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Published: Tuesday, 12/31/2013 - Updated: 11 months ago

Philanthropy grows in 2013, but so does need

BY DIANE STAFFORD
THE KANSAS CITY STAR
New York City Mayor Michael Bloomberg made a $350 million pledge to Johns Hopkins University in 2013. Philanthropy in 2013 made a comeback in large donations with the nation’s wealthiest donors giving more than $3.4 billion to charity. New York City Mayor Michael Bloomberg made a $350 million pledge to Johns Hopkins University in 2013. Philanthropy in 2013 made a comeback in large donations with the nation’s wealthiest donors giving more than $3.4 billion to charity.
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KANSAS CITY — Nonprofit fundraisers, like retailers, hold their breath in late December, waiting for the important end-of-year receipts.

As 2013 closed, many charities were optimistic — more than they’ve been since 2008, when the stock market crashed, withered the portfolios of foundations and individuals, and crimped corporate giving.

Fund developers and nonprofit leaders say the quest for contributions remains challenging and competitive. But finally, good hearts and good financial planning are combining to create what appears to be an improved year for philanthropy.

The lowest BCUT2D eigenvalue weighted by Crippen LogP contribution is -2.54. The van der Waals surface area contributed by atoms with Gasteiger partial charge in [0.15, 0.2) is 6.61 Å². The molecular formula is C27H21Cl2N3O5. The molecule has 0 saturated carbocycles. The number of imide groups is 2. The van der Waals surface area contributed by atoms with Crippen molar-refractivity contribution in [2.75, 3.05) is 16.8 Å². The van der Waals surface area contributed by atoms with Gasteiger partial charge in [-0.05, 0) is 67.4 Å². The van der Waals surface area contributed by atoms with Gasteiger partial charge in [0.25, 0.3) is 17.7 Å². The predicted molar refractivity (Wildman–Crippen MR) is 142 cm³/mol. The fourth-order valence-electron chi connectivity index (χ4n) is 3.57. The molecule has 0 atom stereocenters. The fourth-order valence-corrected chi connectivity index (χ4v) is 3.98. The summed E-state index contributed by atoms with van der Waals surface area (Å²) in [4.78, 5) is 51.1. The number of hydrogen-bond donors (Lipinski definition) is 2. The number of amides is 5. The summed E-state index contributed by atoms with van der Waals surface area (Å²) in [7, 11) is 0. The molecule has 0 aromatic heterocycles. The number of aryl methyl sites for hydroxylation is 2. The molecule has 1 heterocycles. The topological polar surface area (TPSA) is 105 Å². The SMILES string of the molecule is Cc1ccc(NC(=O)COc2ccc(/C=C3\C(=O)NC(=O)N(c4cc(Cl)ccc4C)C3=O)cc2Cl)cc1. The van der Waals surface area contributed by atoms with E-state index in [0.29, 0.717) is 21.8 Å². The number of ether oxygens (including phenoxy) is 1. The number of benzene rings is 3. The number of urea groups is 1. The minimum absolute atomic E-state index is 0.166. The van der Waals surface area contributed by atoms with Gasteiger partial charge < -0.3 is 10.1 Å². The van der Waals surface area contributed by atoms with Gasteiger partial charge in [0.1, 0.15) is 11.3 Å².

Nationally, giving is likely to be up 12.5 percent over 2012, according to Atlas of Giving, a company that mines data to measure and forecast the numbers. That’s nearly double the increase from 2011 to 2012 and translates to about $415 billion in contributions.

“There is a lot less anxiety about the economy,” Kathryn Harvel, director of philanthropic giving at Children’s Mercy Hospitals, said about donors this year.

“It feels like people are more comfortable with their giving levels,” agreed Patrick Sallee, chief development officer at the American Red Cross of Greater Kansas City. “It feels more active than previous years.”

Give credit to stock market strength. The S&P 500 grew 29 percent in 2013, and the Dow Jones industrial average rose 24 percent. Investment portfolios, starved after the crash, have plumped up like Thanksgiving turkeys.

That means more people had more taxable income and a bigger incentive to give stock or money to nonprofits, rather than face higher tax rates on long-term capital gains and other investment income.

The federal government says charitable deductions are claimed on more than one-third of tax returns, and nearly 2 million registered nonprofits are potential recipients of those deductible gifts.



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